The Afghanistan government has launched a big offensive in Paktiar province in an apparent effort to quell opposition before winter sets in and makes roads impassable.
The Afghanistan government has launched a big offensive in Paktiar province in an apparent effort to quell opposition before winter sets in and makes roads impassable. A spokesman for the Majahadeen Moslem fighters said they were using mainly captured rifles, submachine guns and mortars in an effort to overthrow the left-wing government in Kabul. The Moslem forces are estimated by Reuters News Agency to have up to 55,000 men, women and boys under arms. When Afghanistan's new leader Hafizullah Amin assumed power in September he appointed a committee to write a new constitution so that the country, he said, according to the people's wishes. He also called on amnesty, but the fighting continues in the provinces in what has been called 'a holy war'.
SYNOPSIS: An influential member of the main group fighting the kabul government forces is Muhammad hashim al Mujaddidi, a spiritual leader of the Majahadeen. Interviewed during a visit to Pakistan, he said that the 1,000 year ole religious society is waging a Jehad against Godless forces. He says it makes no difference whether Afghanistan was ruled by Hafizullah Amin, or the man he deposed, former President Noor Mohammad Tarakki; both, he said, were Communist and anti-Moslem.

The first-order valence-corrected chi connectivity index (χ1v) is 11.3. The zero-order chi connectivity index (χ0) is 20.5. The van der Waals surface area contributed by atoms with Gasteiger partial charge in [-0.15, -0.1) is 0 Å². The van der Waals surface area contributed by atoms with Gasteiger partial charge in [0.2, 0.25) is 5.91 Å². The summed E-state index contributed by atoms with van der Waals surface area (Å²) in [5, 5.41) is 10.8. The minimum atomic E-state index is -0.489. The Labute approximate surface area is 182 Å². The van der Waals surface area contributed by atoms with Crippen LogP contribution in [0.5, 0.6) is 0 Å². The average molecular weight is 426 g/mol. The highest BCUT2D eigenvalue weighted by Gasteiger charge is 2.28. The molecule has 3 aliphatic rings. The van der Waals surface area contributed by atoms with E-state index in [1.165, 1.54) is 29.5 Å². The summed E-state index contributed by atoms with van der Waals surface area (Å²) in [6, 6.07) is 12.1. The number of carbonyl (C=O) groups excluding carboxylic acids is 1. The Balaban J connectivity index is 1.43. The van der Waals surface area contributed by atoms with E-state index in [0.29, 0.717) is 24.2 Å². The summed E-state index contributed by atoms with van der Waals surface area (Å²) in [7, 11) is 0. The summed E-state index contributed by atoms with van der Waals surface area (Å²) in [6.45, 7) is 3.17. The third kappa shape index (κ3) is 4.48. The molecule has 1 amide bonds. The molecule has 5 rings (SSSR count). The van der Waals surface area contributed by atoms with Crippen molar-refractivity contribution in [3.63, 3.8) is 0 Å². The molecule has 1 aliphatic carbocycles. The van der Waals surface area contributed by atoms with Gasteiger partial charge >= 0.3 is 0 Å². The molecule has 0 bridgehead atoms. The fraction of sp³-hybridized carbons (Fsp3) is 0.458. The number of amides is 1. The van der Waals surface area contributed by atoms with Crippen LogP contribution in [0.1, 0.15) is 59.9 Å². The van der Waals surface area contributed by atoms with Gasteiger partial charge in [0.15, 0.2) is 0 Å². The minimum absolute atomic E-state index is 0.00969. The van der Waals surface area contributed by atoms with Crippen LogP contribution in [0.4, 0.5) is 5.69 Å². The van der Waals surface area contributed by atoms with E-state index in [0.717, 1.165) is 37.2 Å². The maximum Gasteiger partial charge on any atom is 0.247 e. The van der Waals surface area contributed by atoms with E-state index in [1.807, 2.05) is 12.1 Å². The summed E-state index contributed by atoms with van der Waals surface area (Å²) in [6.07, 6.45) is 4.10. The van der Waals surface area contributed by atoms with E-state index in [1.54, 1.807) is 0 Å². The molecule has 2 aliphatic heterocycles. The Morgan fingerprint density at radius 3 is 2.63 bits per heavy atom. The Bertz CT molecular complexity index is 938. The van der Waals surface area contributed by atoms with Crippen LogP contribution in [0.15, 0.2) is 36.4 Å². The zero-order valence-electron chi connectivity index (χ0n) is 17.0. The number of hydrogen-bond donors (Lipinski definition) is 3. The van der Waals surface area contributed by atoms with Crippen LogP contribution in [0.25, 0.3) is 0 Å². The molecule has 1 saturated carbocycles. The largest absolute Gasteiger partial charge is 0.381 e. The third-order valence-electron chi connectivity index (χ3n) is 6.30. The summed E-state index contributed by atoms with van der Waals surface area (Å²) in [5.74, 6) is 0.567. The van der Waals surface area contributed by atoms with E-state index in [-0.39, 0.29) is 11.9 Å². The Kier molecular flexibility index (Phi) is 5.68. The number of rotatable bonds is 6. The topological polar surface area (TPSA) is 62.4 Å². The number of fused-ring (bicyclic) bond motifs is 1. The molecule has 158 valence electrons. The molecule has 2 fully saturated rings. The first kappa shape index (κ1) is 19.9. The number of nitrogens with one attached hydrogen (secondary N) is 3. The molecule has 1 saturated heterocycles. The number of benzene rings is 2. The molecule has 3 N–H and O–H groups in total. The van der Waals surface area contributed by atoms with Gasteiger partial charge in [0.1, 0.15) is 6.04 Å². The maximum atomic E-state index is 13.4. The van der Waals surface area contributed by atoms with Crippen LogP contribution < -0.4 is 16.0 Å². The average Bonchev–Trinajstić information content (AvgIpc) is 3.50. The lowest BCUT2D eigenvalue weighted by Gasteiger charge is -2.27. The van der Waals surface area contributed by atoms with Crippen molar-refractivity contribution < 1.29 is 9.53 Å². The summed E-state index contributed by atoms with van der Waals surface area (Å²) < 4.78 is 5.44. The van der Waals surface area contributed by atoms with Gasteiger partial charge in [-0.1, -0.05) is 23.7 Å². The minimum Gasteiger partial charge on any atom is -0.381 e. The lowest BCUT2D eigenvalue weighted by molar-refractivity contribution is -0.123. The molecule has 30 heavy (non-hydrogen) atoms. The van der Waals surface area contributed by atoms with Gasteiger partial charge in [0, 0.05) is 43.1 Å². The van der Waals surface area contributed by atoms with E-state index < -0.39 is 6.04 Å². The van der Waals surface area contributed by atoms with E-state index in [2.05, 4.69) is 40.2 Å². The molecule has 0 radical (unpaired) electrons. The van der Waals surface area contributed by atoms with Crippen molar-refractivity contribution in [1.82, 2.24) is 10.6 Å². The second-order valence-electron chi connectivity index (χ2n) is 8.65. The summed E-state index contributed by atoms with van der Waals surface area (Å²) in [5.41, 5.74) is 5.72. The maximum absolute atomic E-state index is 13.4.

Muhammad Hashim al Mujaddidi spoke of an entire family numbering about a hundred people, including women and children, which he said was imprisoned by the communist regime in Kabul. He says that a total of about 20,000 Afghani Moslems have been killed by systematic bombing and shelling. But Afghanis, he said, will always oppose any regime opposed to their established faith and tradition.
Many people have been made homeless through the fighting, and an estimated (by reuters News Agency) 100,000 (one hundred thousand) refugees have fled the country since the start of the fighting. Muhammad Hashim al Mujaddidi says these people now face a bleak winter, with shortage of warm clothing and adequate shelter.
In the interview the Moslem leader said the Majahadeen were organising their own relief operation, but the plight of the Afghani refugees is as serious as those from Vietnam, and a global assistance project is needed.